Posidonia oceanica is the plant that makes the sea waters so transparent. It is recognized by the black spots that can be seen from the surface, which can form real meadows of several kilometers long, such as the one in Formentera of more than 8 km.

It is the longest living being on earth at 100,000 years. It only grows one centimeter each year and lives at a depth of between 1 and 40 meters.

It not only protects the coast from waves and tides, but also helps to consolidate the sand on the beaches. Posidonia is the lung of the Mediterranean as it captures and retains CO2 for millions of years. Just one hectare of Posidonia meadow creates 5 times more oxygen than one hectare of Amazon rainforest.

As the Mediterranean Sea is the border of so many countries, its uses and history are rich. As it has a lot of salt, even when wet it does not create bacteria or fungi, so it is used as bedding for livestock. It is perfect for insulating from the cold and, thanks to its high iodine content, keeps livestock clean and disinfected. It is also very beneficial to the field because it releases nutrients as it decomposes, retains dew and prevents water evaporation. There are even fishermen who used to macerate them in alcohol to obtain a disinfectant solution to treat scratches and other superficial wounds and help them heal.

More importantly, posidonia is vital for fish reproduction; it provides the habitat where millions of species of marine plants and animals feed and reproduce.

However, although it is one of the main sources of life in the Mediterranean, today more than half of the grasslands have disappeared. There are several causes, such as waste dumping, trawling, uncontrolled coastal construction, among others.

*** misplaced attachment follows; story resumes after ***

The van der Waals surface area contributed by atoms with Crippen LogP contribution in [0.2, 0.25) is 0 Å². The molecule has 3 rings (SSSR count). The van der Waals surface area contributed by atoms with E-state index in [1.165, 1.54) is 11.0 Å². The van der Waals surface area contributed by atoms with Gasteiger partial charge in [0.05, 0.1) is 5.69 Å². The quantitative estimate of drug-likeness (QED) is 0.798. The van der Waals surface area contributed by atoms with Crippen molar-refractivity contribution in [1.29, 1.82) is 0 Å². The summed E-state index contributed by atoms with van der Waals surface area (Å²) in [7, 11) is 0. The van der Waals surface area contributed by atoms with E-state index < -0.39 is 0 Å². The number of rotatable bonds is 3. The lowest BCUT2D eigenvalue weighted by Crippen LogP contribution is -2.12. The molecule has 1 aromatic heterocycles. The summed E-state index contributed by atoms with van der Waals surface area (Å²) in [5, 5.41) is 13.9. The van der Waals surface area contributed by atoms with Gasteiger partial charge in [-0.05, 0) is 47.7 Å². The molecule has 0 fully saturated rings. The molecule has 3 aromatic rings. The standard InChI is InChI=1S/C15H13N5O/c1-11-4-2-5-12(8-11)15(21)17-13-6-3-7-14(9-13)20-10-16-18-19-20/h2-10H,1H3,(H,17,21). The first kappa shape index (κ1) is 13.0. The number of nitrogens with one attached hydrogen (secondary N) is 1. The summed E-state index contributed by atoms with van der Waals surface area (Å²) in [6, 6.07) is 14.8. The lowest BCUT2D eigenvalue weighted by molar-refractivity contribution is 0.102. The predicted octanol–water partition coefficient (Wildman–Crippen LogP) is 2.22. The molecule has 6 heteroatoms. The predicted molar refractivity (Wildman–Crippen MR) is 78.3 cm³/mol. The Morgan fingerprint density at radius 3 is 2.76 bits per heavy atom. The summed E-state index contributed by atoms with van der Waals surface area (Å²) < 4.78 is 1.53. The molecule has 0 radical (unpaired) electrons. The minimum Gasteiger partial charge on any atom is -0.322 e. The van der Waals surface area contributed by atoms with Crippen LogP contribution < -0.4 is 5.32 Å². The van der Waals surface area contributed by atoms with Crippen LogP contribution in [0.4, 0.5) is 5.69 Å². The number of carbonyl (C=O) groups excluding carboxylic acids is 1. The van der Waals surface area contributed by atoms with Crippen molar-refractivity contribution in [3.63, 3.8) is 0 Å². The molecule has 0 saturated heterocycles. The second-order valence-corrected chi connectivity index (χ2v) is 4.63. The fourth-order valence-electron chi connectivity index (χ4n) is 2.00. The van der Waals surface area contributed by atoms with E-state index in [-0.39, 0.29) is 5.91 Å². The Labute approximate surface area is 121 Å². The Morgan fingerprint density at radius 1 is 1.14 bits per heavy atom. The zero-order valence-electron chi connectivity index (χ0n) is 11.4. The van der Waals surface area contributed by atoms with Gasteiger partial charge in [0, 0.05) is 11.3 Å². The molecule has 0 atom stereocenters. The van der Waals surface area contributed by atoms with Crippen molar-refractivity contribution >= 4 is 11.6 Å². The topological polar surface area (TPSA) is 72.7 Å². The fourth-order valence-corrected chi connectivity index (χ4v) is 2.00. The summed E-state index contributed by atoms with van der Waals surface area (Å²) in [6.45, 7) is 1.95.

For this reason, the Conselleria de Medi Ambient del Govern de les Illes Balears responded to the need to adopt measures for the conservation of the meadows by developing and implementing the project “Protection of Posidonia meadows in SCI areas of the Balearic Islands”.

This project received European funding by decision of the Commission of July 5, 2001, within the framework of the LIFE (regulations governing the financial instrument for the environment) and has the participation of the Directorate General of Fisheries, the Fundació Bosch i Gimpera, and the Mediterranean Institute of Advanced Studies.

To go further, the Consell Insular of the island of Formentera (Balearic Islands) proposed to launch an action plan called Save Posidonia Project to raise funds that will go exclusively to the conservation of the marine plant Posidonia oceanica. The objective is to “raise awareness of the vital importance of posidonia in Formentera in the present and especially for future generations”.

The action of the Balearic Government has meant the deployment of boats to monitor anchorages and raise awareness among small and medium-sized vessels about the danger of anchoring on posidonia meadows. These surveillance units control and inform about the rules of management and use of the buoys, as well as the need to reserve anchorages according to the season of the year, and non-compliance is a punishable offense. To learn more visit their website by clicking here.

If more than half of the oxygen we breathe comes from the sea, it is not unreasonable to take care of it as much as possible.

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